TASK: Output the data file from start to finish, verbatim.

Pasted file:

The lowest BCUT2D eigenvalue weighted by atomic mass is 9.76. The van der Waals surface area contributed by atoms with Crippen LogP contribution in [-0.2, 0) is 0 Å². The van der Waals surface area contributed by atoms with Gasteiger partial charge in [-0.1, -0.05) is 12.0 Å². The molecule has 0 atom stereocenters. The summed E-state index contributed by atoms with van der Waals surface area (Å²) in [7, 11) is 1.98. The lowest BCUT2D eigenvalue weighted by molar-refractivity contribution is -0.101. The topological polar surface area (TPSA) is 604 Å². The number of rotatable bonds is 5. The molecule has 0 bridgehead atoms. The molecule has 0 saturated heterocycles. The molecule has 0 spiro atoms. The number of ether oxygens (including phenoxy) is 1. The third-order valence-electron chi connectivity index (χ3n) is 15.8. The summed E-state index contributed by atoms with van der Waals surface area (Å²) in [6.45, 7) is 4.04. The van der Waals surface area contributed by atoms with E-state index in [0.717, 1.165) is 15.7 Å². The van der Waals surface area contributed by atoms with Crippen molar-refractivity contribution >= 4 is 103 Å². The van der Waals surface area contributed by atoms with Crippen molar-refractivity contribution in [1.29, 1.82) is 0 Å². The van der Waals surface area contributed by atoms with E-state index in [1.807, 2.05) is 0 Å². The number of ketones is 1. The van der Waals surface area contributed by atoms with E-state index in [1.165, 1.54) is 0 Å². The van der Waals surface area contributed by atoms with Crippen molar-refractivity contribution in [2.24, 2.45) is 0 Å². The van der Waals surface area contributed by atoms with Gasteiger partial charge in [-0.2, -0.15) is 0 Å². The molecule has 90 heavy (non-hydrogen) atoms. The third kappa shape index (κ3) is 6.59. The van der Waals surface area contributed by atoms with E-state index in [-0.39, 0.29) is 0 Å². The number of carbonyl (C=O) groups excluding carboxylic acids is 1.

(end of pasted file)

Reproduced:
The lowest BCUT2D eigenvalue weighted by atomic mass is 9.76. The van der Waals surface area contributed by atoms with Crippen LogP contribution in [-0.2, 0) is 0 Å². The van der Waals surface area contributed by atoms with Gasteiger partial charge in [-0.1, -0.05) is 12.0 Å². The molecule has 0 atom stereocenters. The summed E-state index contributed by atoms with van der Waals surface area (Å²) in [7, 11) is 1.98. The lowest BCUT2D eigenvalue weighted by molar-refractivity contribution is -0.101. The topological polar surface area (TPSA) is 604 Å². The number of rotatable bonds is 5. The molecule has 0 bridgehead atoms. The molecule has 0 saturated heterocycles. The molecule has 0 spiro atoms. The number of ether oxygens (including phenoxy) is 1. The third-order valence-electron chi connectivity index (χ3n) is 15.8. The summed E-state index contributed by atoms with van der Waals surface area (Å²) in [6.45, 7) is 4.04. The van der Waals surface area contributed by atoms with E-state index in [0.717, 1.165) is 15.7 Å². The van der Waals surface area contributed by atoms with Crippen molar-refractivity contribution >= 4 is 103 Å². The van der Waals surface area contributed by atoms with Crippen molar-refractivity contribution in [1.29, 1.82) is 0 Å². The van der Waals surface area contributed by atoms with E-state index in [1.807, 2.05) is 0 Å². The number of ketones is 1. The van der Waals surface area contributed by atoms with E-state index in [1.165, 1.54) is 0 Å². The van der Waals surface area contributed by atoms with Crippen molar-refractivity contribution in [2.24, 2.45) is 0 Å². The van der Waals surface area contributed by atoms with Gasteiger partial charge in [-0.2, -0.15) is 0 Å². The molecule has 90 heavy (non-hydrogen) atoms. The third kappa shape index (κ3) is 6.59. The van der Waals surface area contributed by atoms with E-state index in [-0.39, 0.29) is 0 Å². The number of carbonyl (C=O) groups excluding carboxylic acids is 1.